Fracking continues to be a highly contested debate within the media and in local communities. Those opposed to the process see public health risks due to the potential for water contamination and air emissions.
Environmental groups like Food & Water Watch claim that fracking is, "inherently unsafe and we cannot rely on regulation to protect communities' water, air and public health." The problem is, according to many in the Obama administration, these risks just don't exist.
Take recent statements from several high ranking administration officials. For example, Gina McCarthy, the Administrator of the EPA has said, "there's nothing inherently dangerous in fracking that sound engineering practices can't accomplish." The inherent safety of fracking is echoed in recent comments by Sally Jewell the Secretary of the Department of the Interior. She said that, "fracking has been done safely for many, many years." In fact, many probably don't know that we've actually been fracking for more than 60 years.
Many other administration officials have specifically pointed to the safety of the process when it comes to groundwater. Energy Secretary Ernest Moniz, for example, has said that he still has, "not seen any evidence of fracking per se contaminating groundwater." He is not the only one to suggest that fracking isn't a threat to our water. Former EPA Administrator Lisa Jackson has said that she is, "not aware of any proven case where the fracking process itself has affected water."
Jackson's comments are of particular interest because the EPA, under her watch, oversaw the Cabot Oil & Gas (NYSE:COG) incident in Dimock, Pennsylvania. At the time, the EPA intended to test the water wells in the area even after Cabot had worked closely with the community and state and local residents on the concerns in the area. Cabot's CEO Dan Dinges actually wrote a letter to Jackson stating that in his view the EPA was in a sense overreaching and would cause undo confusion. Bottom line, Jackson is making a pretty bold statement supporting the safety of fracking when it comes to drinking water.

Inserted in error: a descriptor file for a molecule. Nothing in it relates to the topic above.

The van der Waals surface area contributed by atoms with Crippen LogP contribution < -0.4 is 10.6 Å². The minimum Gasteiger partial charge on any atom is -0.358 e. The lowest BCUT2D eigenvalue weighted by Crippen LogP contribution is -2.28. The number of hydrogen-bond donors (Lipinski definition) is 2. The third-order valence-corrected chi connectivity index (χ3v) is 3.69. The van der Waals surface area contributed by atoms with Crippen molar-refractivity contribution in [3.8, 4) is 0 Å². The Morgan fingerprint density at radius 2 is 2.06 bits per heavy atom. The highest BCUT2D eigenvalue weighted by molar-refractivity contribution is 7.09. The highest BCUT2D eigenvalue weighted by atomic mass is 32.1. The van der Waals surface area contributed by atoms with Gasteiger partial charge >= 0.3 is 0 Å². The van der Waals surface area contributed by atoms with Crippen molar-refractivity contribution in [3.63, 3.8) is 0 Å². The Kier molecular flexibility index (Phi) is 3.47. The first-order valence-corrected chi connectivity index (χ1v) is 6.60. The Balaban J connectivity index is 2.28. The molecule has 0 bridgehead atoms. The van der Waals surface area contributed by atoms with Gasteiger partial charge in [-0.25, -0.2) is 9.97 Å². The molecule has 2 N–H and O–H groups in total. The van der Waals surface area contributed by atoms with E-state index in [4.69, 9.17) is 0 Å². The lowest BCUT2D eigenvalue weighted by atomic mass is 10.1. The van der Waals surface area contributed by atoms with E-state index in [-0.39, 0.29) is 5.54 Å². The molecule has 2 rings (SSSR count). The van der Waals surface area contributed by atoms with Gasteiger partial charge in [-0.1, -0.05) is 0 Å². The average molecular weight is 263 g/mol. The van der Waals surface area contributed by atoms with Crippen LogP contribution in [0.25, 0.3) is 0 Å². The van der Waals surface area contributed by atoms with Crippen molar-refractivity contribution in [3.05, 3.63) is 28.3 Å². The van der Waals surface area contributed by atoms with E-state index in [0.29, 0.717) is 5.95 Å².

There is mounting evidence that supports the claims that fracking is safe. One recent example is a study by the University of Cincinnati that examined the groundwater in Carroll County, Ohio, which is the epicenter of the Utica Shale. Not one of the 25 samples tested contained any methane from oil and gas development nor did the samples contain hydraulic fracturing fluids.
That study is an important vindication for companies like Chesapeake Energy (NYSE:CHK). The company is one of the largest developers of the Utica Shale and has already drilled more than 375 wells in the state. Not only that, but it has the potential to drill many more future wells given its very large acreage position in the state. The mounting evidence that hydraulic fracturing is safe bodes well for Chesapeake's future.
One of the most important studies confirming the safety of our water came out this past July. The Department of Energy study showed that there was no evidence that chemicals from natural gas drilling had moved up to contaminate drinking water aquifers. In fact, researchers found that fracking fluids were trapped thousands of feet below areas that supplied drinking water.
Despite this evidence, many still remain cautious. New York State still has a moratorium on fracking, while other communities around the country are banning the process. Other states like Wyoming recently strengthened the rules surrounding water testing, while Colorado is creating rules to reduce fracking emissions. However, the more balanced approaches in Wyoming and Colorado could be the key to alleviating the environmental and health concerns many have with fracking.
We have many invaluable resources here in America. It's important that we protect our environment, water and public health. However, it's also important that we don't let the fear of fracking overcome the mounting evidence that the process is safe. That's why we are seeing so many Obama administration officials support the process that's fueling the remarkable shift in America's energy future.
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